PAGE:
By Ross Pomeroy
Real Clear Wire

Who doesn't like to find buried treasure, whether it be in the form of golden riches or something arguably greater: an object that alters human history in a fundamental way? This drive to unearth archaeological fame has driven many bold claims, claims that, though often lambasted by experts, can be surprisingly difficult to dislodge from a public that's readily awed by them.

"The logical inadequacy to disprove historical scenarios, combined with an all too human wish to be part of a spectacular discovery, have laid the foundation for many archaeological controversies," Gert Jan van 'T Land wrote in a 2016 article published to Skeptic Magazine.

Some of those many controversies have occurred right here in the United States. Here are four of them:

1. "America's Stonehenge." Located in the picturesque Northeast town of Salem, New Hampshire, America's Stonehenge is a collection of rocks and stone ruins that – it must be noted – looks nothing like the actual Stonehenge. First dubbed "Mystery Hill' in 1937 by then-owner and insurance executive William Goodwin, the site was rebranded to its current moniker in 1982 to capitalize on a rising story for its origins, one fueled by amateur archaeologists: that it was created by Stone Age Europeans around 4,000 years ago.

Trained archaeologists are far more skeptical. Excavations in the area have failed to uncover any distinctly European artifacts older than the 17th century, though they did find a few artifacts of Native American origin dating a thousand years or older, as well as evidence of 3,000-year-old charcoal, indicating that someone once built a campfire there.

A more cogent explanation for the ruins atop Mystery Hill are that they are the dilapidated remains of a Colonial Era farm.

2. The Michigan Relics. In October 1890, James O. Scotford of Edmore, Michigan, claimed that he had found a number of ancient-looking artifacts, including cups, figurines, and elaborately inscribed tablets, that resembled discoveries made in the Near East. Over the ensuing two decades, Scotford, a well-known digger in the area, found similar artifacts, but so did many other people in the area of central Michigan. Did an ancient advanced culture once live in Michigan? The notion was certainly to Scotford's financial interest, as he sold many of the relics he unearthed.

Archaeologists and historians were never convinced. Examining the objects, they declared them to be elaborate frauds, likely crafted and buried by Scotford. The hieroglyphs and writings were gibberish, the clay items appeared to have been dried on a machine-sawed board, and many of them disintegrated in water, so how could they have withstood being buried for thousands of years?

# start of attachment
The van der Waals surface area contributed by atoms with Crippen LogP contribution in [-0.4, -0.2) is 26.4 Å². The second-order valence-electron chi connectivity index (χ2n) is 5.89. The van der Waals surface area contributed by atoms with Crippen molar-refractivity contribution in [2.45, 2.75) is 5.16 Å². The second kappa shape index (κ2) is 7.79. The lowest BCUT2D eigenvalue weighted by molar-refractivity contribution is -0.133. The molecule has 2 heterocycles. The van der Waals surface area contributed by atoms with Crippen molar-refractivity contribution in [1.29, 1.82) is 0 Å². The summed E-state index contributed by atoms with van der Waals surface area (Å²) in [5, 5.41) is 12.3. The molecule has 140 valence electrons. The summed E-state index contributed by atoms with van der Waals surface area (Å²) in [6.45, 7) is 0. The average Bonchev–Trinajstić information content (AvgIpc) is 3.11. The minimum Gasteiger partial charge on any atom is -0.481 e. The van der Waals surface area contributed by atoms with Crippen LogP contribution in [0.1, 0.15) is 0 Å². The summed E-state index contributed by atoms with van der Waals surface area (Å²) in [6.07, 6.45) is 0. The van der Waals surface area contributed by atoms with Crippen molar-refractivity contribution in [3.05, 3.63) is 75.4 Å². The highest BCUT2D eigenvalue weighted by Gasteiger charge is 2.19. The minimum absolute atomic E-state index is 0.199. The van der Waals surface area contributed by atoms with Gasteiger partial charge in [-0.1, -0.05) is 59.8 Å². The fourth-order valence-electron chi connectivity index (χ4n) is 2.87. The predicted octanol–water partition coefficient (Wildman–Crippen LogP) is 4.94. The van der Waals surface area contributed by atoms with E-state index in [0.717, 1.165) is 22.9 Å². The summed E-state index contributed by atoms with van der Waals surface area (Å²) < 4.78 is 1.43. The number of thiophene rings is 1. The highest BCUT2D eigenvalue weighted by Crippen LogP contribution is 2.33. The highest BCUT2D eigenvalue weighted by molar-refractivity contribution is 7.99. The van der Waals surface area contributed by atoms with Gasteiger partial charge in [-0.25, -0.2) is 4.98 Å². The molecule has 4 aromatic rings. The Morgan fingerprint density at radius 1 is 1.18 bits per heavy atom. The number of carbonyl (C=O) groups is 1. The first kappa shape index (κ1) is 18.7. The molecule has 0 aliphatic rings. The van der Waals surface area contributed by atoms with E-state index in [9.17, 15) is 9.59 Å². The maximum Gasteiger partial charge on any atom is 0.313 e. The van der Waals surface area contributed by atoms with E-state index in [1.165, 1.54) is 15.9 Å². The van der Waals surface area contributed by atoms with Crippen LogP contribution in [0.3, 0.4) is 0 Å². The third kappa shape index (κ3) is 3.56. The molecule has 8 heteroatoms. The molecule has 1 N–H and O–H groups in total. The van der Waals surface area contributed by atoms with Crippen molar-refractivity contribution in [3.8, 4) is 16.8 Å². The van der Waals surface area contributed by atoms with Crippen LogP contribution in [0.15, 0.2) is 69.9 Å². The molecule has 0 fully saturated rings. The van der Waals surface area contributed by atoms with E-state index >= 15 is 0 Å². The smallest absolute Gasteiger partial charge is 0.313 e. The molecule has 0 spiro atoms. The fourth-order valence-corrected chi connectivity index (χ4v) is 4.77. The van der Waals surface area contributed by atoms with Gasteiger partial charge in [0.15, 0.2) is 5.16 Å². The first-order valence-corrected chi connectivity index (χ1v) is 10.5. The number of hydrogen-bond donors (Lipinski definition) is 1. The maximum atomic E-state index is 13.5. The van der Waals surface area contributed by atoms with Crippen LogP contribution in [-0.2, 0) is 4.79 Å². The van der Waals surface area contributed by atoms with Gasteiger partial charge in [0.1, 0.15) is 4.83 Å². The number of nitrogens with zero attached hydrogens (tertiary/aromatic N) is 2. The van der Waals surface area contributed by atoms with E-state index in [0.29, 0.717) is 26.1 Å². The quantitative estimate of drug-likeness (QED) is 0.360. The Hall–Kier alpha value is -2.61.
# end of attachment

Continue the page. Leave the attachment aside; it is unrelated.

As University of Michigan Professor Francis W. Kelsey wrote in his excellently-titled article, "Some Archeological Forgeries from Michigan," published to the journal American Anthropologist, "So novel are their designs and so crude the workmanship that an archeologist of training in any field could hardly fail to recognize at a glance their true character."

3. The Starchild Skull. The skull, obtained from a couple living in El Paso, Texas, certainly looks otherworldly: a bulbous cranium, much larger than even a human adult's, with shallow orbits (the cavities that house the eyes), and no frontal sinuses. Paranormalist writer Lloyd Pye declared it to be the skull of a human-alien hybrid child when he touted its existence about two decades ago. Sadly, the very human skull, as revealed by genetic testing, was almost certainly the result of a condition called congenital hydrocephalus, in which cerebrospinal fluid accumulates within the brain, causing the cranium to swell, and the skull to deform. The child to whom the skull belonged likely had a difficult life and died around age five.

4. The Kensington Runestone. Found in central Minnesota in 1898, the Kensington Runestone is a lovely piece of stone upon which a great many old Scandinavian letters are inscribed. But it is what's written on the runestone that's the most controversial -- a supposed record left by Scandinavian explorers dated to 1362. Did Vikings make it all the way to modern-day Minnesota in the 14th century? The American public, and particularly Swedes settling in Minnesota, adored the find when it was publicized, but linguists and other experts were not nearly as entranced. When they examined it a century ago, they near unanimously determined it to be a 19th-century production. Despite some disagreement, that consensus remains today. Scholars see the runestone as a beautiful work, just not one from the 14th century.